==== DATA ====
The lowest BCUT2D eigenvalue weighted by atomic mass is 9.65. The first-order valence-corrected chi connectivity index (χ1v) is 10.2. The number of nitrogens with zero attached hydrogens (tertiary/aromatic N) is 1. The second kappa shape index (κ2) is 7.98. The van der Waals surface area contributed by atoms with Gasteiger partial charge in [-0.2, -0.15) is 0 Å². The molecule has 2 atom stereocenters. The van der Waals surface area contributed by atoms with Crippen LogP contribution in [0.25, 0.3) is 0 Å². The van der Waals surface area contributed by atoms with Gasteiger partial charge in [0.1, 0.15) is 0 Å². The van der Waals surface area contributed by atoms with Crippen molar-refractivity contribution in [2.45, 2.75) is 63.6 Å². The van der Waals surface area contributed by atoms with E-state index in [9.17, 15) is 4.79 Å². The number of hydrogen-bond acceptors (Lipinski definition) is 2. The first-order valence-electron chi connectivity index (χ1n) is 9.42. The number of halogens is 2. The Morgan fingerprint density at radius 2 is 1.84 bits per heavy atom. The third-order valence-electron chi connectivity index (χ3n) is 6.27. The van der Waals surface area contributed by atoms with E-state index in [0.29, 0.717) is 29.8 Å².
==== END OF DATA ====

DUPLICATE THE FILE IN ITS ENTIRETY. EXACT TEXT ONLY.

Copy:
The lowest BCUT2D eigenvalue weighted by atomic mass is 9.65. The first-order valence-corrected chi connectivity index (χ1v) is 10.2. The number of nitrogens with zero attached hydrogens (tertiary/aromatic N) is 1. The second kappa shape index (κ2) is 7.98. The van der Waals surface area contributed by atoms with Gasteiger partial charge in [-0.2, -0.15) is 0 Å². The molecule has 2 atom stereocenters. The van der Waals surface area contributed by atoms with Crippen LogP contribution in [0.25, 0.3) is 0 Å². The van der Waals surface area contributed by atoms with Gasteiger partial charge in [0.1, 0.15) is 0 Å². The van der Waals surface area contributed by atoms with Crippen molar-refractivity contribution in [2.45, 2.75) is 63.6 Å². The van der Waals surface area contributed by atoms with E-state index in [9.17, 15) is 4.79 Å². The number of hydrogen-bond acceptors (Lipinski definition) is 2. The first-order valence-electron chi connectivity index (χ1n) is 9.42. The number of halogens is 2. The Morgan fingerprint density at radius 2 is 1.84 bits per heavy atom. The third-order valence-electron chi connectivity index (χ3n) is 6.27. The van der Waals surface area contributed by atoms with E-state index in [0.29, 0.717) is 29.8 Å².